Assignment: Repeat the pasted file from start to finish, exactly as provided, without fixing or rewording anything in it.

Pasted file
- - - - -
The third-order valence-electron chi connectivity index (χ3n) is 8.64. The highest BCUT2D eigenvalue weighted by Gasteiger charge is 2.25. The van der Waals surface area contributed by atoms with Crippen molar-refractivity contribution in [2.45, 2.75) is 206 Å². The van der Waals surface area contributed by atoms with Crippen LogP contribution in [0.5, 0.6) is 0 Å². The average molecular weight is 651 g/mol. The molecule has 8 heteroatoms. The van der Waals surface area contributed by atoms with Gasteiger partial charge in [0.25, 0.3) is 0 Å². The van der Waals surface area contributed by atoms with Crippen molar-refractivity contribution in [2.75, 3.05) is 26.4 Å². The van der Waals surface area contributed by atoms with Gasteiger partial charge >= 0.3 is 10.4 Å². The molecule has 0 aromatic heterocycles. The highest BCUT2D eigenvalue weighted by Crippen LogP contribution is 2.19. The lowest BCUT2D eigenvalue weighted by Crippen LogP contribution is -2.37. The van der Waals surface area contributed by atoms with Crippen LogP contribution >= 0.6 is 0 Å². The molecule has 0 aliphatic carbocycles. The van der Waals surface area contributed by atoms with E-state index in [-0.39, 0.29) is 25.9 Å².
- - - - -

The third-order valence-electron chi connectivity index (χ3n) is 8.64. The highest BCUT2D eigenvalue weighted by Gasteiger charge is 2.25. The van der Waals surface area contributed by atoms with Crippen molar-refractivity contribution in [2.45, 2.75) is 206 Å². The van der Waals surface area contributed by atoms with Crippen LogP contribution in [0.5, 0.6) is 0 Å². The average molecular weight is 651 g/mol. The molecule has 8 heteroatoms. The van der Waals surface area contributed by atoms with Gasteiger partial charge in [0.25, 0.3) is 0 Å². The van der Waals surface area contributed by atoms with Crippen molar-refractivity contribution in [2.75, 3.05) is 26.4 Å². The van der Waals surface area contributed by atoms with Gasteiger partial charge >= 0.3 is 10.4 Å². The molecule has 0 aromatic heterocycles. The highest BCUT2D eigenvalue weighted by Crippen LogP contribution is 2.19. The lowest BCUT2D eigenvalue weighted by Crippen LogP contribution is -2.37. The van der Waals surface area contributed by atoms with Crippen LogP contribution >= 0.6 is 0 Å². The molecule has 0 aliphatic carbocycles. The van der Waals surface area contributed by atoms with E-state index in [-0.39, 0.29) is 25.9 Å².